Aristocratic Republicanism, 1830-91
Scholars have long pondered why Chile was the first country in Latin America to achieve stable civilian rule in a constitutional, electoral, representative republic. They have also asked why Chile was more successful at constitutional government thereafter than its neighbors. One part of the answer is that Chile had fewer obstacles to overcome because it was less disturbed by regional, church-state, and ethnic conflicts. The geographically compact and relatively homogeneous population was easier to manage than the far-flung groups residing in many of the other new states of the hemisphere. As the nineteenth century wore on, slow settlement of the frontiers to the north and south provided a safety valve without creating a challenge to the dominance of the Central Valley.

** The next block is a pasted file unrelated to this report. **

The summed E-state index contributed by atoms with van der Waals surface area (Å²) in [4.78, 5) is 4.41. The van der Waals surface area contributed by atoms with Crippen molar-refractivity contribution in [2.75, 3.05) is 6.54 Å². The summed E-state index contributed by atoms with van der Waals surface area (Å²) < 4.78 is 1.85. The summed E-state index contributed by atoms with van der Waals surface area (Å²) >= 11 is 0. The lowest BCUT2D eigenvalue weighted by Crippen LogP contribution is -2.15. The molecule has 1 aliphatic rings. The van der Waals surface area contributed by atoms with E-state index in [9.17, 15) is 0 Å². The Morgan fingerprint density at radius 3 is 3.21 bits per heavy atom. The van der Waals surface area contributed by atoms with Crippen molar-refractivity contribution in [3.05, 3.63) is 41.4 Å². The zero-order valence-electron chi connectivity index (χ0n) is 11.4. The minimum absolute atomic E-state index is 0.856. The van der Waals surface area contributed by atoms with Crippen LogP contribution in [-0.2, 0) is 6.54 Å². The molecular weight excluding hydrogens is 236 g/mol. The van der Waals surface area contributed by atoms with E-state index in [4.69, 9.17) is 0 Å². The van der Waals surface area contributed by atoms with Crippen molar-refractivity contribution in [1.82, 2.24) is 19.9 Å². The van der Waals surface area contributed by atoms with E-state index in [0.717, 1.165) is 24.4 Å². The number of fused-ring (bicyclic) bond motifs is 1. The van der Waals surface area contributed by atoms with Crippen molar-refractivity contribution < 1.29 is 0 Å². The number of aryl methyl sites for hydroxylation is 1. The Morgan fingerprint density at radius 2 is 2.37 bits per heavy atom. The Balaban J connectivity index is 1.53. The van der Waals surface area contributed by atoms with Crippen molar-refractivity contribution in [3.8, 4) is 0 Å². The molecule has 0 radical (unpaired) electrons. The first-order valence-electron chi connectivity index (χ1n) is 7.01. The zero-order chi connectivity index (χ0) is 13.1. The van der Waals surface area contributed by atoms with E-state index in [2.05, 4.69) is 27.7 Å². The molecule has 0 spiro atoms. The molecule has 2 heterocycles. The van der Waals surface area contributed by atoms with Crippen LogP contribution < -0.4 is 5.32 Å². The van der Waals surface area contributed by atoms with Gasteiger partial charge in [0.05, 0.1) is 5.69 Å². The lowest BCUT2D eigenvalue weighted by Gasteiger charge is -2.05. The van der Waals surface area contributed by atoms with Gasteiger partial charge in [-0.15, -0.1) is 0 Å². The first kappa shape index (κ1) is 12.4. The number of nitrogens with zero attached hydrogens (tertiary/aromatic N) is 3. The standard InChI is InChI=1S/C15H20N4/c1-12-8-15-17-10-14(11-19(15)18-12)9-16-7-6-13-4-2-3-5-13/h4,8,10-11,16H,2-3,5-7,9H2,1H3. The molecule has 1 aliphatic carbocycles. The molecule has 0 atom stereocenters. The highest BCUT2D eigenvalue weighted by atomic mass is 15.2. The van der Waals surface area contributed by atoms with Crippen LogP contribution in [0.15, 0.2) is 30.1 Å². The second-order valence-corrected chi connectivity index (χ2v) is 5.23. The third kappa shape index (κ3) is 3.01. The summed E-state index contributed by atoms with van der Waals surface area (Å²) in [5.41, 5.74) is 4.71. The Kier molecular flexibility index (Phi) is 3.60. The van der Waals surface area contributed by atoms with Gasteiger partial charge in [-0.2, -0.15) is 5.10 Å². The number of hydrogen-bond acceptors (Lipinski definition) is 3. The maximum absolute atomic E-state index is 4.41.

As with regionalism, the church issue that rent many of the new republics was also muted in Chile, where the Catholic Church had never been very wealthy or powerful. Some historians would also argue that Chilean criollos, because they lived on the fringe of the empire, had more experience at self-government during the colonial period. In addition, the Chilean elite was less fearful than many other Spanish Americans that limited democracy would open the door to uprisings by massive native or black subject classes. At the same time, the ruling class was cohesive and confident, its members connected by familial and business networks. The elite was powerful partly because it controlled the main exports, until foreigners took over trade late in the nineteenth century. The rapid recovery of the export economy from the devastation of the wars of independence also helped, as economic and political success and stability became mutually reinforcing. Capitalizing on these advantages, however, would require shrewd and ruthless political engineers, victory in a war against Chile's neighbors, continued economic growth, and some luck in the design, timing, and sequence of political change.
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